Introverts Ultimate Guide to Surviving Small Talk

6 Steps to Mastering Small Talk for Any Situation

This is another post in a series about communication skills for introverts. The first post in here. (Affiliate links for things I buy and recommend are included.)

What is small talk?

Small talk is “polite conversation about unimportant or uncontroversial matters, especially as engaged in social occasions.” Wikipedia describes it this way: ”Small talk is an informal type of discourse that does not cover any functional topics of conversation or any transactions that need to be addressed.[1]
Small talk is a conversation for its own sake. It’s the kind of conversation that when you come to the end you think, that’s nice. So what? Before the terms “introvert” and “extrovert” were coined, “making small talk” was a practiced skill; an important part of social etiquette.
Introverts hate small talk. We have little-to-no natural aptitude for talking about (or listening to) subjects that are inconsequential or to engage in conversation “for its own sake.” There must be a point.

On the other hand, as the second (link) definition points out, “small talk is a skill.” I agree wholeheartedly. I used to watch my grandmother, an introvert, engage masterfully in small talk because she was taught the art of small talk and she practiced.

That woman could talk about anything, or so it seemed to me. I envied her knack for cheerful chit-chat and how enamored guests were with Grammy’s “charming” nature. She was a gifted conversationalist, for sure.

What Was Granny’s Secret?

How does she do it? I wondered. After paying attention to her habits over the many years (she lived to be 100!), I noted a few keys to her success. One important key is she grew up during the 1920s when “small talk” was taught and encouraged. It was considered excellent social etiquette to be adept at making small talk. Not only that, controversial topics (politics and religion) were to be avoided…and the weather. Not for its controversy, because it’s overdone.

We live in a different time; a time of technology. We don’t have to talk. But, we do! We’re designed to relate personally, whether one on one or in large groups. We are relational beings, and we are all capable of mastering the skill of conversation.

Here are some of the big ideas I learned from Granny

1. Read A Lot

Gramms was a voracious reader, the kind of reader who would stay awake through the night reading until she finished the book. On our weekly library trips, she’d cart home thick hard-bound biographies, episodes from history, political schisms, and mysteries. If you set those books on a scale, I’m sure the needle would tip at 20 pounds. (Today, listening to books on apps like Audible shortens the time it takes to accumulate knowledge. I use Audible often to “read” nonfiction books.)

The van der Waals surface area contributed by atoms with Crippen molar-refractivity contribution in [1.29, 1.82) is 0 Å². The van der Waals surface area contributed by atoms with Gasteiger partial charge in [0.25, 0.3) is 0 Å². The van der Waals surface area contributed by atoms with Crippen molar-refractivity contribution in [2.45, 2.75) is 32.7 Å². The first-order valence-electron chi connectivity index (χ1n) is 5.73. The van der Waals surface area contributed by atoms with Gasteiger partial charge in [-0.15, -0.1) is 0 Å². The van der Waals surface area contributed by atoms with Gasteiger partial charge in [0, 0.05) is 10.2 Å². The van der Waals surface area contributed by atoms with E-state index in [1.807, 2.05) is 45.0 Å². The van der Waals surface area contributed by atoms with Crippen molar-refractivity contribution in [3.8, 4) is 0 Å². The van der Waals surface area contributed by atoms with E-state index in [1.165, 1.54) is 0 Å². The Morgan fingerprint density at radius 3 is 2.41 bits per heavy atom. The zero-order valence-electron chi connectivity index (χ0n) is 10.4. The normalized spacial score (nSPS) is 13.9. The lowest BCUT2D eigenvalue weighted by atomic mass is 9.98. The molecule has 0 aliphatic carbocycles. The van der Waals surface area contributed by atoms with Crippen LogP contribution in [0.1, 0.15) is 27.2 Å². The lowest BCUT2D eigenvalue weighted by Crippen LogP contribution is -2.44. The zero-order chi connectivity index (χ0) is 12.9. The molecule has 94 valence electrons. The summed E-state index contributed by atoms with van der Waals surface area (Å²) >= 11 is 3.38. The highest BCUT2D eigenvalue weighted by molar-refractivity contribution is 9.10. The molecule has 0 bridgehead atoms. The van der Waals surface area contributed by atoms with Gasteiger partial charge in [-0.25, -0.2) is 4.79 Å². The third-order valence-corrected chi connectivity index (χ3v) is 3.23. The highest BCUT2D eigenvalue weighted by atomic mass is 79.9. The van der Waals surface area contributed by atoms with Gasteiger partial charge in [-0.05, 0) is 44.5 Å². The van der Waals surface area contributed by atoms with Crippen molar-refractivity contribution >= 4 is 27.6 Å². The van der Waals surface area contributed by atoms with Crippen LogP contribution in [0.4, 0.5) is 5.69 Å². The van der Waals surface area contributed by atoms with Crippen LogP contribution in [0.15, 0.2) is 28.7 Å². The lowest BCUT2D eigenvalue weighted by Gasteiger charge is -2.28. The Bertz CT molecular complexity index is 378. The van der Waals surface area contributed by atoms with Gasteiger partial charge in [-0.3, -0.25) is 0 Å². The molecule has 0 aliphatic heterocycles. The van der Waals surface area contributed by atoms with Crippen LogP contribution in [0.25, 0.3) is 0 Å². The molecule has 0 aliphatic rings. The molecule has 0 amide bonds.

2. Stay Current on National Events

Today, you’d call Grams a news junkie. She had a news-watching routine that no one was permitted to interrupt. And she talked to that TV like any thinking person ought to. She never brought up controversial subjects, but she’d follow along in her mind if someone else did. (Tip: Use Google Alerts to notify you about topics to you want to know about.)

3. Ask Open-Ended Questions

An open-ended question can’t be answered with a simple “yes” or “no”. “Which part of the Gulf Coast do you enjoy visiting most?” is an example of an open-ended question. When your conversational partner answers “New Orleans” then ask what is it about New Orleans that draws her there. See how this works? Introverts are naturally curious. Rely on your inquisitive nature to keep the conversation rolling at a comfortable pace, void of awkward pauses.

4. Listen Carefully…So You Can Ask More Questions

Listen, introvert. Listening is natural for you already. Hone your listening skills so you can ask your conversation partner some really good questions and guide the conversation along. Train your ear to hear key words for the times when your “ears are full”, as I told my son when he was a chatty 5-year-old.

5. Ask Questions About Them

We are not as interesting as we like to think we are. Besides, introvert, do you really want the focus to be you? Since you were listening (see #4 above) to them tell you about their 36 grandkids,  you now have a bedrock of material to build on to help you keep the focus on them. So build.

6. End the Conversation Gracefully

Know when the conversation has run its course, close with “I enjoyed speaking with you. Enjoy your evening.” And wonder off for a break in a quiet area.

Engaging In Small Talk Is A Skill

Grams was brought up in the ‘20s era when the art of conversation was taught like the skill that it is. We don’t do that much today. But, we should. In ministry, I’m faced with making small talk with complete strangers all the time. But, my intention is never to stay in the small talk realm. My goal is to get them to trust me and open up so we can move the relationship forward. I’m also acutely aware that I’m Christ’s ambassador so I want to represent Him as best I can.

How do you feel about making small talk? Are you inspired to practice “small talk” as a conversational skill? Join the conversation on Facebook or leave a comment below.

RESOURCES

Quiet: The Power of Introverts in a World That Can’t Stop Talking, By Susan Cain

The Introvert Advantage: How Quiet People Can Thrive in an Extrovert World

2 Replies to “Introverts Ultimate Guide to Surviving Small Talk”

  1. I’m very bad at small talk.
    They don’t interest me.
    But I have faced situations where I need to do this so I realized I need to learn this.
    I found this post very helpful <3

    1. Small talk is hard to do well, Kavita. Let’s keep working on it.

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